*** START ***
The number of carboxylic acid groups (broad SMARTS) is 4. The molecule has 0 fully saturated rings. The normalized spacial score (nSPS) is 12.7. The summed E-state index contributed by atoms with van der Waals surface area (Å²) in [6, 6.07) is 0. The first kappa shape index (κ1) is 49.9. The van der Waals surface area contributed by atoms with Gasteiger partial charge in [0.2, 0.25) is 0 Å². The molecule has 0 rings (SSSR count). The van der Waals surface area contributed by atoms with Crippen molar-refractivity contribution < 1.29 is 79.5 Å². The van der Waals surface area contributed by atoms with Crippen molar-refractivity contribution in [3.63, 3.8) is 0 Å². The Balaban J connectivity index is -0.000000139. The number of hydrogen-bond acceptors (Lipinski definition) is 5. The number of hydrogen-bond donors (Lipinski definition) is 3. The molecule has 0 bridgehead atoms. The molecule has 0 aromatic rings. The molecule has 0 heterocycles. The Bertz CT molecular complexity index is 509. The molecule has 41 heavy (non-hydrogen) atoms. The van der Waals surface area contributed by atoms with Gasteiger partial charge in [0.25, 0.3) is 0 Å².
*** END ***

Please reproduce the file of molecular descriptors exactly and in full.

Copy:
The number of carboxylic acid groups (broad SMARTS) is 4. The molecule has 0 fully saturated rings. The normalized spacial score (nSPS) is 12.7. The summed E-state index contributed by atoms with van der Waals surface area (Å²) in [6, 6.07) is 0. The first kappa shape index (κ1) is 49.9. The van der Waals surface area contributed by atoms with Gasteiger partial charge in [0.2, 0.25) is 0 Å². The molecule has 0 rings (SSSR count). The van der Waals surface area contributed by atoms with Crippen molar-refractivity contribution < 1.29 is 79.5 Å². The van der Waals surface area contributed by atoms with Crippen molar-refractivity contribution in [3.63, 3.8) is 0 Å². The Balaban J connectivity index is -0.000000139. The number of hydrogen-bond acceptors (Lipinski definition) is 5. The number of hydrogen-bond donors (Lipinski definition) is 3. The molecule has 0 bridgehead atoms. The molecule has 0 aromatic rings. The molecule has 0 heterocycles. The Bertz CT molecular complexity index is 509. The molecule has 41 heavy (non-hydrogen) atoms. The van der Waals surface area contributed by atoms with Gasteiger partial charge in [0.25, 0.3) is 0 Å².